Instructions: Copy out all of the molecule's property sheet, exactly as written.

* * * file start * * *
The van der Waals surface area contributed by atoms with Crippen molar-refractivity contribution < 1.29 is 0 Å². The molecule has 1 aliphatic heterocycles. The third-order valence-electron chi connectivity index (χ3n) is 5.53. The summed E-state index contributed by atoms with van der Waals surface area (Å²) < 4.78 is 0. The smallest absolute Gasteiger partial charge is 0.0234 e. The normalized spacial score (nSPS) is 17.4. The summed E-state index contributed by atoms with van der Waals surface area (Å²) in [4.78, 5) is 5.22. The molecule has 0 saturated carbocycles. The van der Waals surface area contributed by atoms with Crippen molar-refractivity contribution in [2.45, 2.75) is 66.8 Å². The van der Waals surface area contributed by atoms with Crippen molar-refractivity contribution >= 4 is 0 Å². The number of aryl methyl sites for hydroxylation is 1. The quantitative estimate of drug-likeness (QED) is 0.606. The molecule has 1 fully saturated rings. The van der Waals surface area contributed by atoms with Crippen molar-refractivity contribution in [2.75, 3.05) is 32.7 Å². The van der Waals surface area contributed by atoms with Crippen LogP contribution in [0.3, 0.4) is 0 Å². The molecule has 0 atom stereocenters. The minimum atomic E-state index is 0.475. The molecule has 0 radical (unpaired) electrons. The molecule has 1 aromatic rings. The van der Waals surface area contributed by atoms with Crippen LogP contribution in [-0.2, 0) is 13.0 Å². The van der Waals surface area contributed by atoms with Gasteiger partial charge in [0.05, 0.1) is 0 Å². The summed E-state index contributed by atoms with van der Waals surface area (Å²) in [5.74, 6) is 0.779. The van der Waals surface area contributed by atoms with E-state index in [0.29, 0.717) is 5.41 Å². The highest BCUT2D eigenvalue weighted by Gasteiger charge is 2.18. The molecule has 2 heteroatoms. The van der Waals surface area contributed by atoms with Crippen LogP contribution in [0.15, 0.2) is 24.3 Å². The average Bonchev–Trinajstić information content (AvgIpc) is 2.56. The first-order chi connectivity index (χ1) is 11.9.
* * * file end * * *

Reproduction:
The van der Waals surface area contributed by atoms with Crippen molar-refractivity contribution < 1.29 is 0 Å². The molecule has 1 aliphatic heterocycles. The third-order valence-electron chi connectivity index (χ3n) is 5.53. The summed E-state index contributed by atoms with van der Waals surface area (Å²) < 4.78 is 0. The smallest absolute Gasteiger partial charge is 0.0234 e. The normalized spacial score (nSPS) is 17.4. The summed E-state index contributed by atoms with van der Waals surface area (Å²) in [4.78, 5) is 5.22. The molecule has 0 saturated carbocycles. The van der Waals surface area contributed by atoms with Crippen molar-refractivity contribution in [2.45, 2.75) is 66.8 Å². The van der Waals surface area contributed by atoms with Crippen molar-refractivity contribution >= 4 is 0 Å². The number of aryl methyl sites for hydroxylation is 1. The quantitative estimate of drug-likeness (QED) is 0.606. The molecule has 1 fully saturated rings. The van der Waals surface area contributed by atoms with Crippen molar-refractivity contribution in [2.75, 3.05) is 32.7 Å². The van der Waals surface area contributed by atoms with Crippen LogP contribution in [0.3, 0.4) is 0 Å². The molecule has 0 atom stereocenters. The minimum atomic E-state index is 0.475. The molecule has 0 radical (unpaired) electrons. The molecule has 1 aromatic rings. The van der Waals surface area contributed by atoms with Crippen LogP contribution in [-0.2, 0) is 13.0 Å². The van der Waals surface area contributed by atoms with Gasteiger partial charge in [0.05, 0.1) is 0 Å². The summed E-state index contributed by atoms with van der Waals surface area (Å²) in [5.74, 6) is 0.779. The van der Waals surface area contributed by atoms with E-state index in [0.29, 0.717) is 5.41 Å². The highest BCUT2D eigenvalue weighted by Gasteiger charge is 2.18. The molecule has 2 heteroatoms. The van der Waals surface area contributed by atoms with Crippen LogP contribution in [0.15, 0.2) is 24.3 Å². The average Bonchev–Trinajstić information content (AvgIpc) is 2.56. The first-order chi connectivity index (χ1) is 11.9.